Chancellor has the distinction of creating the idea of using colors to represent the states won by presidential candidates in presidential elections. For the 1976 presidential election Chancellor suggested to his network's engineers that they create a large electronic map of the United States and place it in the network's election-night news studio. If Jimmy Carter, the Democratic candidate, won a state it would light up in blue; if Gerald Ford, the Republican candidate, carried a state it would light up in red. During the following presidential election in 1980, Jimmy Carter was denoted by red, while states won by Reagan were colored blue.
Chancellor anchored the Nightly News through April 2, 1982, when he was succeeded by a co-anchor team of Tom Brokaw and Roger Mudd. Chancellor remained on the program, providing editorial commentaries before retiring from NBC on July 9, 1993.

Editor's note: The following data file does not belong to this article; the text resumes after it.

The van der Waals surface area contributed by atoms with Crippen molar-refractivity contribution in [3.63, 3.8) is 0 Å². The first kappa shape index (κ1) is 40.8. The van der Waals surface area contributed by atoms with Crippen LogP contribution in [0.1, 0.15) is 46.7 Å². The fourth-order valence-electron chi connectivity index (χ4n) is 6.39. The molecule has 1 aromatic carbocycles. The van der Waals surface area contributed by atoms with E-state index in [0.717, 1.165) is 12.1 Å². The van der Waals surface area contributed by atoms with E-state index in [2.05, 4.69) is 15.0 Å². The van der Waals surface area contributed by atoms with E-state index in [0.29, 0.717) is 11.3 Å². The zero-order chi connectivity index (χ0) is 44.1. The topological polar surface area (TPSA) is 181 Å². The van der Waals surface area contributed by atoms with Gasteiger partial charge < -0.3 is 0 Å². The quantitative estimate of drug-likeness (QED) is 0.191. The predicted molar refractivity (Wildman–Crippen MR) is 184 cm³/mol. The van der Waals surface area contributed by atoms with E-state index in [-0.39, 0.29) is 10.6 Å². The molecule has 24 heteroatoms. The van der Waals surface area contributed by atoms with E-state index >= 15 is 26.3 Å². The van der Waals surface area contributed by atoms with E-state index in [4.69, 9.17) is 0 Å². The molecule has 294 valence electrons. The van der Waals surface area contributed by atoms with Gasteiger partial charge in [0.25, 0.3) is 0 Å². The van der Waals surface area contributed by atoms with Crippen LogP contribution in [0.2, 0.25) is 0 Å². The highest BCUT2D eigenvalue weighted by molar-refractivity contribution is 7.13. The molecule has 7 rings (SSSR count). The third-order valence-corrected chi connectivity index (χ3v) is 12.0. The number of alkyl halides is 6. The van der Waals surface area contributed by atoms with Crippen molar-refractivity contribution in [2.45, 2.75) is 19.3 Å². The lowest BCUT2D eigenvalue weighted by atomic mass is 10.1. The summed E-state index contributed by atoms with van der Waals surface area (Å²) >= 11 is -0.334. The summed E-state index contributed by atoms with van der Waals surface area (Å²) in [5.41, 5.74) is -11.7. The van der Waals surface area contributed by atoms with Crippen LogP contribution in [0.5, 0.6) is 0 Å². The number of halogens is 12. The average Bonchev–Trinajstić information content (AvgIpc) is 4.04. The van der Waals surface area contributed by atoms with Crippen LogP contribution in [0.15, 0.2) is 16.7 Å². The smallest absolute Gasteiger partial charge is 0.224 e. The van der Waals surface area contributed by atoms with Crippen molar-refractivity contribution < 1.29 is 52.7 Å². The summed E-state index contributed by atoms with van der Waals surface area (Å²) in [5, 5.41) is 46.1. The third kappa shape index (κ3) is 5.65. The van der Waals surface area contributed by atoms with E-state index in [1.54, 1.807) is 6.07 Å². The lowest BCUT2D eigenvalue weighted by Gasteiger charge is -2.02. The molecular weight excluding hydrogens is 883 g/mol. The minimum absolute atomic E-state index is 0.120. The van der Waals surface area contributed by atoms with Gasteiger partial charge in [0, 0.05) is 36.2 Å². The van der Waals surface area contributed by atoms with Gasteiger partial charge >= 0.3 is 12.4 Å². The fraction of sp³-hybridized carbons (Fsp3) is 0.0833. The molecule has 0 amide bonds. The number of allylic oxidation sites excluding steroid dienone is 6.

In 1992, Chancellor was inducted into the Television Hall of Fame.
Chancellor was the narrator of Baseball, a documentary by Ken Burns. He also wrote a book, Peril and Promise, which was published in 1991. The John Chancellor Award for Excellence in Journalism was established in 1995 and administered by the Annenberg Public Policy Center until 2004. It is now awarded by the Columbia University Graduate School of Journalism.
|Wikimedia Commons has media related to John William Chancellor.|
|Today Show Host
July 17, 1961 – September 14, 1962
Hugh Downs and Barbara Walters
Chet Huntley and David Brinkley, The Huntley-Brinkley Report
|NBC Nightly News Anchor
August 1, 1970 – April 2, 1982
(with David Brinkley and Frank McGee until August 8, 1971,
solely until June 4, 1976, again with Brinkley
until October 9, 1979, and with Washington sub-anchor Roger Mudd from November 17, 1980 until April 2, 1982.)
Tom Brokaw and Roger Mudd